Health Wellness
Health + Wellness

Anishnawbe Health Foundation

About us

The origin story of Anishnawbe Health Toronto begins with Elder Joseph Sylvester’s vision of an Indigenous-led healthcare service in the City of Toronto. As lands of the Mississaugas of the Credit, the Anishnabeg, the Chippewa, the Haudenosaunee and the Wendat peoples, today, Toronto is home to nearly 90,000 Indigenous peoples. In the mid-1980s, a research project on the prevalence of diabetes at the Native Canadian Centre of Toronto inspired a small clinic with one visiting physician, open only a few hours each week, serving urban Indigenous clients. 

The clinic provided culturally safe healthcare to a growing urban Indigenous population at the time, and it had a powerful team of Indigenous leaders with a clear vision and important mission. By 1987, the initiative was incorporated as a community health center and funding under the Ministry of Health. It was then, nearly 40 years ago, that the Anishnawbe Health Toronto (AHT) moved into its first permanent location to provide healthcare services to Indigenous peoples in the Greater Toronto Area. 

“Community Health Centers are an important part of the healthcare system,” explains Anishnawbe Health Foundation Executive Director, Julie Cookson. “They look both at healthcare and provide  primary care, but they also look at the social determinants of health and help clients to overcome them.” What makes AHT even more unique is that it supports both Western medicine and invests in the reclamation and preservation of Indigenous traditional knowledge and healing practices. AHT has traditional healers on staff full time and Indigenous health is the basis for all Anishnawbe Health programs.

Anishnawbe Health Foundation was born as the philanthropic arm of Anishnawbe Health Toronto, and works with generous donors and partners to support improved health and well-being for the urban Indigenous community.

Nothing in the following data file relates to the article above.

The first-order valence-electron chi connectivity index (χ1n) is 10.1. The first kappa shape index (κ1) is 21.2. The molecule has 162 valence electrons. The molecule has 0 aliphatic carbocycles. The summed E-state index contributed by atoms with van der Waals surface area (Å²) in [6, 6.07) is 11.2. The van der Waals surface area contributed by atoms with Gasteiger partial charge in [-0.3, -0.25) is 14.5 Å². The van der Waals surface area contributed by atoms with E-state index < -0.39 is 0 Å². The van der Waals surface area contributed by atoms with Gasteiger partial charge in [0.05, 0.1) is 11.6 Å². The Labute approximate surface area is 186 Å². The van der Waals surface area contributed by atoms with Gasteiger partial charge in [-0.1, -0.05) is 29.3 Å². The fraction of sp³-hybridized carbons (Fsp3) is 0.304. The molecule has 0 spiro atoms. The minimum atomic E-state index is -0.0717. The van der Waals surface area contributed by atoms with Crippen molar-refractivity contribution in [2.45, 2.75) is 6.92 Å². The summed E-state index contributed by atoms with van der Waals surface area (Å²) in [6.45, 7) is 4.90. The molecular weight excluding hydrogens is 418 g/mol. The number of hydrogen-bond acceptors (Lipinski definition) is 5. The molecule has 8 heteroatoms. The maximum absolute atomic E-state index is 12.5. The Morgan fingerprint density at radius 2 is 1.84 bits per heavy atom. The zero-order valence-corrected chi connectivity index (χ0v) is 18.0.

On Indigenous Peoples Day – June 21, 2021 – another dream came true: AHT broke ground on a new Health Center as part of a new Indigenous Hub for the city! This new building will bring all of Anishnawbe Health’s services and programs under one roof, making all practitioners more accessible to clients. As the first building in the city designed from the ground up by an Indigenous organization, it will feature a sweat lodge and ceremonial grounds at its heart. The AHT Health Center is slated to open at Front and Cherry Streets at the end of 2023. 

Read more about the new home for Anishnawbe Health here.

What’s AHF’s biggest hope? Julie says, “right now we’re shifting from the capital campaign to becoming a leader and expanding our support for urban Indigenous health. It’s a dream that we start to extend beyond the Toronto area.” One of the ways they are doing that is funding a new traditional knowledge training program that will support up to 10 Indigenous students to receive foundational training as Osh-ka-be-wis (Traditional Helpers).

Mission + Vision + Values

To inspire philanthropy to:

  • Support an environment where the urban Indigenous community can heal spiritually, physically, emotionally and mentally by enhancing capital and program funding for Anishnawbe Health Toronto; and
  • Foster the reclamation, preservation, research and application of traditional healing methods, including the sharing of these with all people.

Healthy Indigenous peoples contributing to sustainable urban communities.

Respect

Collaboration, partnership, teamwork 

Transparency and accountability 

Anishnawbe Health Foundation

Structure

Federally incorporated registered charity

Geographic Region

Tkaronot (Greater Toronto area)

Keywords

Anishnawbe, Charity, Health, Healthcare, Indigenous-led, Toronto, Traditional healing, Urban

How Anishnawbe Health Foundation upholds United Nations Declaration on the Rights of Indigenous Peoples (UNDRIP)

Article 23
Indigenous peoples have the right to determine and develop priorities and strategies for exercising their right to development. In particular, indigenous peoples have the right to be actively involved in developing and determining health, housing and other economic and social programmes affecting them and, as far as possible, to administer such programmes through their own institutions.

Article 24
  1. Indigenous peoples have the right to their traditional medicines and to maintain their health practices, including the conservation of their vital medicinal plants, animals and minerals. Indigenous individuals also have the right to access, without any discrimination, to all social and health services.
  2. Indigenous individuals have an equal right to the enjoyment of the highest attainable standard of physical and mental health. States shall take the necessary steps with a view to achieving progressively the full realization of this right.

There are 46 Articles within the Declaration and they are all interrelated. The above list is not exhaustive but makes direct links between UNDRIP and this organization.

similar organizations

Treaty 6, Treaty 8, Treaty 11 Territories
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Organization Name:
Anishnawbe Health Foundation